Flexibility matters – matching supply with demand
Photo by Tobias Nii Kwatei Quartey on Unsplash
The latest Barclays report combining hundreds of millions of customer transactions with consumer research of UK spending shows a 4% increase in card expenditure but points to households cutting back with the background of cost pressures.
Consumer card spending grew just 4.0 per cent year-on-year in March, less than half the latest inflation rate of 9.2 per cent. However, home improvement and DIY stores enjoyed a seasonal boost, while the latest season premieres of popular TV shows fuelled a rise in digital content and subscriptions.
It’s pretty clear that where food and drink is concerned Brits are continuing to find ways to reduce the cost of their weekly shop – be that cutting down on luxuries or one-off treats, while a sizeable proportion are planning meals in advance to avoid wasting food, or even using vouchers to get money off their grocery bill.
The fact that energy costs and the persistent cold weather continue to dictate activity only add to the challenges the food and beverage industry faces. Barclays notes that increasing costs are also having a wider impact on hospitality spending: over a third (36 per cent) are now cooking more at home instead of eating out, while a fifth (21 per cent) are even avoiding social plans that involve eating out so they can save money.
In line with the shift in consumer attitude, supermarkets are continuing to simplify the shopping experience and focus on providing the value consumers are looking for. Unfortunately, as Ian Hart, business development director at adi Projects, says: “Producing too many product lines now carries a certain cost, and added risks.”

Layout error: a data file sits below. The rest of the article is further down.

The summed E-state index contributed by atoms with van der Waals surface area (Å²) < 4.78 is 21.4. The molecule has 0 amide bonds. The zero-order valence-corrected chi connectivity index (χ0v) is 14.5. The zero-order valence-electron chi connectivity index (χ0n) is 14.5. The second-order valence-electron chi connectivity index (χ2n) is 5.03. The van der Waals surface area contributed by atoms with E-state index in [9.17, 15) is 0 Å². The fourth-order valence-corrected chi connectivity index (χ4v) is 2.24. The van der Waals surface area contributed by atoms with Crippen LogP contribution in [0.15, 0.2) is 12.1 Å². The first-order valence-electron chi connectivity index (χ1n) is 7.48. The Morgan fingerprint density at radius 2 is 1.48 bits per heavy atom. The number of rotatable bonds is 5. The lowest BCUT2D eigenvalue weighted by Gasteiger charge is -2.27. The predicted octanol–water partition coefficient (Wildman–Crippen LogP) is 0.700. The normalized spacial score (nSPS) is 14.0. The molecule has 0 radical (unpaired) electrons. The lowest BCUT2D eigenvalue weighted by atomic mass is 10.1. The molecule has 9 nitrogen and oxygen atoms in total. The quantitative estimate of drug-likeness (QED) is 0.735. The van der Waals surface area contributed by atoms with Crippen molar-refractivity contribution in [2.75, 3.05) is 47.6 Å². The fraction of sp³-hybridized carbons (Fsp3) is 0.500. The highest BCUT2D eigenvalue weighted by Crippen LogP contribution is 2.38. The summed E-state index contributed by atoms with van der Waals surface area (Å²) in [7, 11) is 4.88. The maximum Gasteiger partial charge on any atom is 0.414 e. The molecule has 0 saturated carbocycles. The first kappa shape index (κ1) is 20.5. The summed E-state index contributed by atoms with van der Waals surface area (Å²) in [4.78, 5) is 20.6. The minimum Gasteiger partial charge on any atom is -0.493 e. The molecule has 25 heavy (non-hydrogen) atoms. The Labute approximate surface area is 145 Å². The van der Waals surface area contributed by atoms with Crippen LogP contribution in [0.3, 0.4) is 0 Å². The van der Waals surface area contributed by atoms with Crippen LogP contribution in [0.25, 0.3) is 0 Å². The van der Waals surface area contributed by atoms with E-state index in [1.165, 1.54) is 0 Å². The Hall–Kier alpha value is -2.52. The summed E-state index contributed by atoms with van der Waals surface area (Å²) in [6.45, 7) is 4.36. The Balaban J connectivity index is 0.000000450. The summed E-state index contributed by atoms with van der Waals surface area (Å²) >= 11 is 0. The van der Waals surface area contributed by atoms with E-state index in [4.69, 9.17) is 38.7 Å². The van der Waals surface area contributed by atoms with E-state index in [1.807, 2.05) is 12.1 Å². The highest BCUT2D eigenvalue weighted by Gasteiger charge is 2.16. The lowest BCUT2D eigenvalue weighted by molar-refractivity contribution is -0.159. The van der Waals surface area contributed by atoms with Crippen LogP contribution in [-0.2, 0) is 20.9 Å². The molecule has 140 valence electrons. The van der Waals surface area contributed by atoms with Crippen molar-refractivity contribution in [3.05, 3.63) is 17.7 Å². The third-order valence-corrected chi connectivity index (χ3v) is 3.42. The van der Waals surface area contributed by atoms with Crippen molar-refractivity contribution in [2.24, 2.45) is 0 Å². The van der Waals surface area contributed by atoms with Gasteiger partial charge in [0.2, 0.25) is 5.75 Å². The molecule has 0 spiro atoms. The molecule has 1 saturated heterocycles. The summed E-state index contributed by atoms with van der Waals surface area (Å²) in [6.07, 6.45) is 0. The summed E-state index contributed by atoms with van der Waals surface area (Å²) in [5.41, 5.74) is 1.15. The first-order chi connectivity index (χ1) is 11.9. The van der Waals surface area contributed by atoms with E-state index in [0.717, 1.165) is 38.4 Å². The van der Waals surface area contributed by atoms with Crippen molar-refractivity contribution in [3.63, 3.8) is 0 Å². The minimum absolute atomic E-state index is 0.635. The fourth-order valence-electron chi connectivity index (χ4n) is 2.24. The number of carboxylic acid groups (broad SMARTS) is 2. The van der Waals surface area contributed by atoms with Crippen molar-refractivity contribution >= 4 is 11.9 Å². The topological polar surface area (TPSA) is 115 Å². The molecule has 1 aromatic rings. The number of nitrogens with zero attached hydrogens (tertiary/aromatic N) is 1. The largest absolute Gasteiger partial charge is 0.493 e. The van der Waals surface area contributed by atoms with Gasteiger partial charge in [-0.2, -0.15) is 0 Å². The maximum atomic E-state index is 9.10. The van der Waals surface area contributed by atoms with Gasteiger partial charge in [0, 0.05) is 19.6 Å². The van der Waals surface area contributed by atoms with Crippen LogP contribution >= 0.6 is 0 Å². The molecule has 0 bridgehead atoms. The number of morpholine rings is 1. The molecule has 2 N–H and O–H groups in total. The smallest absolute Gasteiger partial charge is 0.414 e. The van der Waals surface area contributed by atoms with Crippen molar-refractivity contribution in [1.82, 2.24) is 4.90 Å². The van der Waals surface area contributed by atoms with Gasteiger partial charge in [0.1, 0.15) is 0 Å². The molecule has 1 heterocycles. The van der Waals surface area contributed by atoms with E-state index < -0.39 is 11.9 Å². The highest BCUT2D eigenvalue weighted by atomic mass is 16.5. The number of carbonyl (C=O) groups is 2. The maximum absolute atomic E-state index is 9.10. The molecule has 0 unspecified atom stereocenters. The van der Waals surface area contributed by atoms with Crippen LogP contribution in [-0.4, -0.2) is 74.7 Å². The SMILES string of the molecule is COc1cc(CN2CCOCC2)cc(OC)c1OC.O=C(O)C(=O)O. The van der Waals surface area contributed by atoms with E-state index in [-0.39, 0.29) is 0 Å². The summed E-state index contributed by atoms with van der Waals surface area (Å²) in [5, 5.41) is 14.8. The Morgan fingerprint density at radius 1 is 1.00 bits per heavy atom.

It’s a case of consumers knowing what they want/can afford and manufacturers adjusting to meet demand. In fact, as Ian Hart adds when discussing the current movement to value, manufacturers can use this trend to their advantage, “using rationalisation to prioritise the production of products that are profitable to manufacture and sell, and those that are most in demand amongst consumers. This also enables supermarkets to free up essential shelf space to introduce new foods”.
What he does note that is especially interesting is production shifting back to the UK as it is not as sustainable for UK businesses to produce food and manage facilities outside the country. Will this lead to greater reinvestment in the UK business and market post-Brexit? Let’s see, but it’s certainly becoming, if it isn’t already, a priority.
Consumers aren’t wholly confident about 2023. Confidence in the UK economy has remained steady at 23 per cent. I would say the data overall indicates preparation mixed with a suck and see approach. Households are constantly judging their ability to spend on what is essential to them, some on a month to month basis. Good news isn’t far away, however.
The forecasters say a decline in energy prices means we can expect a fast deceleration in food prices. If that’s the case then we’ll see an uplift in food and beverage sales as we choose to stay in and socialise at our evolving flexible homes (or “multifunctional hubs” as B&Q call them) – from working, to entertaining, to enjoying quality me time.
- Rodney Jack, editor, Food & Drink Technology.
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